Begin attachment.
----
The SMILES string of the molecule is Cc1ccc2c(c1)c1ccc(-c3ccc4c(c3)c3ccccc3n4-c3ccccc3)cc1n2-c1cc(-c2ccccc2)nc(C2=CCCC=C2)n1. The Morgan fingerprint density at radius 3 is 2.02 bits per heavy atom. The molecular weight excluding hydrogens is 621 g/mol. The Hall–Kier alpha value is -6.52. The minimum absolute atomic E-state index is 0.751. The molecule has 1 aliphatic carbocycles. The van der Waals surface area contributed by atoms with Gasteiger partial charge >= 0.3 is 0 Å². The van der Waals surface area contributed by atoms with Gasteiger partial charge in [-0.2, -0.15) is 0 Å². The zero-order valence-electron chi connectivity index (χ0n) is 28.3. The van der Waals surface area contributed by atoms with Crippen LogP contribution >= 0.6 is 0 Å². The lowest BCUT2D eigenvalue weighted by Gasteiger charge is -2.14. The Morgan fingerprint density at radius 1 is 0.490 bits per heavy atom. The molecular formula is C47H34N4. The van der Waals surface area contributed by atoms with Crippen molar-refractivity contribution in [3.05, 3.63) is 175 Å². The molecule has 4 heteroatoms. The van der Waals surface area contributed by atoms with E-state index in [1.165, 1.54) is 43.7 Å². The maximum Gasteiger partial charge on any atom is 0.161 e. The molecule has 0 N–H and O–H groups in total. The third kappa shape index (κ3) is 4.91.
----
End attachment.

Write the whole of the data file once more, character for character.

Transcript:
The SMILES string of the molecule is Cc1ccc2c(c1)c1ccc(-c3ccc4c(c3)c3ccccc3n4-c3ccccc3)cc1n2-c1cc(-c2ccccc2)nc(C2=CCCC=C2)n1. The Morgan fingerprint density at radius 3 is 2.02 bits per heavy atom. The molecular weight excluding hydrogens is 621 g/mol. The Hall–Kier alpha value is -6.52. The minimum absolute atomic E-state index is 0.751. The molecule has 1 aliphatic carbocycles. The van der Waals surface area contributed by atoms with Gasteiger partial charge >= 0.3 is 0 Å². The van der Waals surface area contributed by atoms with Gasteiger partial charge in [-0.2, -0.15) is 0 Å². The zero-order valence-electron chi connectivity index (χ0n) is 28.3. The van der Waals surface area contributed by atoms with Crippen LogP contribution >= 0.6 is 0 Å². The lowest BCUT2D eigenvalue weighted by Gasteiger charge is -2.14. The Morgan fingerprint density at radius 1 is 0.490 bits per heavy atom. The molecular formula is C47H34N4. The van der Waals surface area contributed by atoms with Crippen molar-refractivity contribution in [3.05, 3.63) is 175 Å². The molecule has 4 heteroatoms. The van der Waals surface area contributed by atoms with E-state index in [1.165, 1.54) is 43.7 Å². The maximum Gasteiger partial charge on any atom is 0.161 e. The molecule has 0 N–H and O–H groups in total. The third kappa shape index (κ3) is 4.91.